Customer Engagement ‘is’ Kickstarter
Organization Name: Kickstarter
Industry: Crowdfunding Services
Name of contact:
Perry Chen, Founder, Kickstarter
Yancey Strickler, Founder, Kickstarter
Charles Adler, Founder, Kickstarter
Born in the Greenpoint section of Brooklyn, New York – Kickstarter officially launched on April 28th, 2009 by founders Perry Chen, Yancey Strickler and Charles Adler with the artist world in mind. In 2002, Chen envisioned the possibility of holding a concert in his then current city, New Orleans. But with the eminent fear of potentially losing all his money on the illustrious idea, he lost his nerve. While his financial nerve was lost, it did birth a new idea – what if there was a means for other ‘creatives’ to raise money to fund their ideas? In 2005, Chen found himself in New York City in the company of Yancey Strickler, a friend and known pragmatist. Accompanied by his qualifications as an online music critic, Strickler was overwhelmed with the democracy factor in pursuing an avenue like this: what if it became a popularity contest where people utilized the site like a voting system? Chen confidently quenched all his fears, speaking on behalf of talented small town artists alike: give people the opportunity to appreciate their talents. An Internet based strategy like that, could be just the thing. Convinced by Chen’s unrelenting tenacity, they agreed upon a strategy and third founder, Charles Adler, was added to the mix. Equipped with the right contacts with the skill sets they needed, Kickerstarter took off.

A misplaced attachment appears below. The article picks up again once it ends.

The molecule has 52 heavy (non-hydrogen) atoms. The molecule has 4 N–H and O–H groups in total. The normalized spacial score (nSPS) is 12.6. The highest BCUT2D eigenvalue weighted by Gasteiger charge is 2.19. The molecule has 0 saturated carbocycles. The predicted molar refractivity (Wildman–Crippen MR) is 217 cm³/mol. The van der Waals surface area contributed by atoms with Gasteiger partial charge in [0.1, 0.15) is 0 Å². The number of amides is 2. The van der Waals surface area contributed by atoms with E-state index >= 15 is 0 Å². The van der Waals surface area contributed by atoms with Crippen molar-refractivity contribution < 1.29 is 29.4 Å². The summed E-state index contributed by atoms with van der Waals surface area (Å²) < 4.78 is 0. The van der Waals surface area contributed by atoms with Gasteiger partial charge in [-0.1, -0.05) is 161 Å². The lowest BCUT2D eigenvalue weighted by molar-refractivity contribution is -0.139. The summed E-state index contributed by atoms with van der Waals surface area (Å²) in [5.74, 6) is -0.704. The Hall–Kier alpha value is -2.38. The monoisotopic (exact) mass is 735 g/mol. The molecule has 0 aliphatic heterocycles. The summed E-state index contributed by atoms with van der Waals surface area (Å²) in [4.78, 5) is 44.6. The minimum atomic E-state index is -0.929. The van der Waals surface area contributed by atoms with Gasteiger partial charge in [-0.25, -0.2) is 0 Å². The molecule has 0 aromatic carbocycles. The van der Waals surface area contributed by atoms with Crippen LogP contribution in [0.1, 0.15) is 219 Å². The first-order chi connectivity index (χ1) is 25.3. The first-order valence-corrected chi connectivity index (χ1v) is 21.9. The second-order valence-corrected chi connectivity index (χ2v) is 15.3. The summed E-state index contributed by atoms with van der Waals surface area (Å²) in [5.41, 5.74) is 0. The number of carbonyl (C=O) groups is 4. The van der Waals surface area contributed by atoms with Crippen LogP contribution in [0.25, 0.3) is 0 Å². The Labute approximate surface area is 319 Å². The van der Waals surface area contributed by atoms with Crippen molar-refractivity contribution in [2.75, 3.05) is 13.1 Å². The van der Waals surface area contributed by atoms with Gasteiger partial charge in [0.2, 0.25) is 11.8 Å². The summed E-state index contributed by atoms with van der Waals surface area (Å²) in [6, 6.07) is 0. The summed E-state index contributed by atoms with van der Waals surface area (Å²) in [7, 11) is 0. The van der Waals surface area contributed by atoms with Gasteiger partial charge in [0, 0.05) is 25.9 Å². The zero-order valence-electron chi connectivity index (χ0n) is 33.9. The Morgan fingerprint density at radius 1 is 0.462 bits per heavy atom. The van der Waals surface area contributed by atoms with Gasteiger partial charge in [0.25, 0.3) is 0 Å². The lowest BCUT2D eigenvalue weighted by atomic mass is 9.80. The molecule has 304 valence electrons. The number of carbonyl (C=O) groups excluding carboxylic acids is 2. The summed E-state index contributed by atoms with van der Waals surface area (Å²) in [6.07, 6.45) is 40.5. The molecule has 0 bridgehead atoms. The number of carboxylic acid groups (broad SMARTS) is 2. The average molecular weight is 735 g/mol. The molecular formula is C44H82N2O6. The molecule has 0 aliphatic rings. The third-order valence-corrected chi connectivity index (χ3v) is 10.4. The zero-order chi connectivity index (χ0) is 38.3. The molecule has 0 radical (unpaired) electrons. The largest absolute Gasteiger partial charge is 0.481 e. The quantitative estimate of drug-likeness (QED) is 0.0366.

What is Crowdfunding?
Crowdfunding is a practice in which a project or venture is funded by the monetary contributions most commonly deposited via the Internet. The crowdfunding model is broken down in three groups:
The Project Initiator: A person who proposes the idea, and/or project which is up to be funded.
The Backers: Individuals who not only support the idea, but are willing to donate towards the cause.
The Platform: The host in which marries both the project initiator and the backers together.
While Kickstarter is not the first of it’s kind, it is the first to attract some of the largest projects since it’s founding in 2009. But is crowdfunding a new concept? Believe it or not, it’s not. In 1783, Wolfgang Amadeus Mozart envisioned himself playing three recently composed concertos in a Viennese concerto hall. Without the funds himself, Mozart offered his backers the opportunity to not only hear the pieces, but have a physical copy of the sheet music given to them in conjunction with a notation of thanks in the concertos’ manuscript. While Mozart’s supporters were known as ‘subscribers’, the modern day term for people who support creative ventures such as his, are now known as ‘backers.’
By 2013, the crowdfunding industry grew to be a whopping $5.1 billion dollar industry worldwide.
Kickstarter allows for customers to engage at the early conceptual product development and design stage. This gives consumers the opportunity to feel that they are apart of the big picture; apart of the driving force behind the company, not just on the receiving end. It nurtures the connection and value the customers have with the products. If that wasn’t enough, the reward system set in place by Kickstarter entices consumers with different tiers of personalized engagement, whether it’s a simple virtual high-five, or a personal meet-and-greet at a VIP Product Launch Event.
This deep connection is not a novelty that should be taken for granted. It has the power to either make or break a business. And, with the openness of the Internet, word spreads fast.